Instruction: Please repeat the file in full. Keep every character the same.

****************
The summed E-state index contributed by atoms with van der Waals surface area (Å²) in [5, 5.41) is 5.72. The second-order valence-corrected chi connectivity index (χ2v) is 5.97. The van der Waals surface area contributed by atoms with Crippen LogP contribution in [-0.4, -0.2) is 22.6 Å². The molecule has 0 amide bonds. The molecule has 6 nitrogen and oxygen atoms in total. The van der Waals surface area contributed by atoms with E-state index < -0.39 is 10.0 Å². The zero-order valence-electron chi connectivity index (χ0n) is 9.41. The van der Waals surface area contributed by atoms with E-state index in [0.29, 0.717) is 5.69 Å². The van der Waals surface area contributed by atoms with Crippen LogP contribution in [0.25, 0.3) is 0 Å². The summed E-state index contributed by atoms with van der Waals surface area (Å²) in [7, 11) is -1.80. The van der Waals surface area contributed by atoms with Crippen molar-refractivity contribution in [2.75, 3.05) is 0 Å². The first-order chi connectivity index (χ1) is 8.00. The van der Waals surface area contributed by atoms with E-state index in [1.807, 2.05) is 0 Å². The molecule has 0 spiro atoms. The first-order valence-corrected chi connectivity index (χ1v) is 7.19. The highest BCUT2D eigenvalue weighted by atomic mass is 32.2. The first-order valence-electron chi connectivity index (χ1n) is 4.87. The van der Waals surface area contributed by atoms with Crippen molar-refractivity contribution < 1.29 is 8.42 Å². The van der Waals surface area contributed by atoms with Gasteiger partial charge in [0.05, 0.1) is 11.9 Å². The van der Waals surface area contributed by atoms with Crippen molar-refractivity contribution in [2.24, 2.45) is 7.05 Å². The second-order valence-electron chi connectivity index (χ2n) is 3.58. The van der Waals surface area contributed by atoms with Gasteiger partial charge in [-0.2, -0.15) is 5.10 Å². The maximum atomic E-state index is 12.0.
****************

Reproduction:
The summed E-state index contributed by atoms with van der Waals surface area (Å²) in [5, 5.41) is 5.72. The second-order valence-corrected chi connectivity index (χ2v) is 5.97. The van der Waals surface area contributed by atoms with Crippen LogP contribution in [-0.4, -0.2) is 22.6 Å². The molecule has 0 amide bonds. The molecule has 6 nitrogen and oxygen atoms in total. The van der Waals surface area contributed by atoms with E-state index < -0.39 is 10.0 Å². The zero-order valence-electron chi connectivity index (χ0n) is 9.41. The van der Waals surface area contributed by atoms with E-state index in [0.29, 0.717) is 5.69 Å². The van der Waals surface area contributed by atoms with Crippen LogP contribution in [0.25, 0.3) is 0 Å². The summed E-state index contributed by atoms with van der Waals surface area (Å²) in [7, 11) is -1.80. The van der Waals surface area contributed by atoms with Crippen molar-refractivity contribution in [2.75, 3.05) is 0 Å². The first-order chi connectivity index (χ1) is 8.00. The van der Waals surface area contributed by atoms with E-state index in [1.807, 2.05) is 0 Å². The molecule has 0 spiro atoms. The first-order valence-corrected chi connectivity index (χ1v) is 7.19. The highest BCUT2D eigenvalue weighted by atomic mass is 32.2. The first-order valence-electron chi connectivity index (χ1n) is 4.87. The van der Waals surface area contributed by atoms with Crippen molar-refractivity contribution < 1.29 is 8.42 Å². The van der Waals surface area contributed by atoms with Gasteiger partial charge in [0.05, 0.1) is 11.9 Å². The van der Waals surface area contributed by atoms with Crippen molar-refractivity contribution in [2.24, 2.45) is 7.05 Å². The second-order valence-electron chi connectivity index (χ2n) is 3.58. The van der Waals surface area contributed by atoms with Gasteiger partial charge in [-0.2, -0.15) is 5.10 Å². The maximum atomic E-state index is 12.0.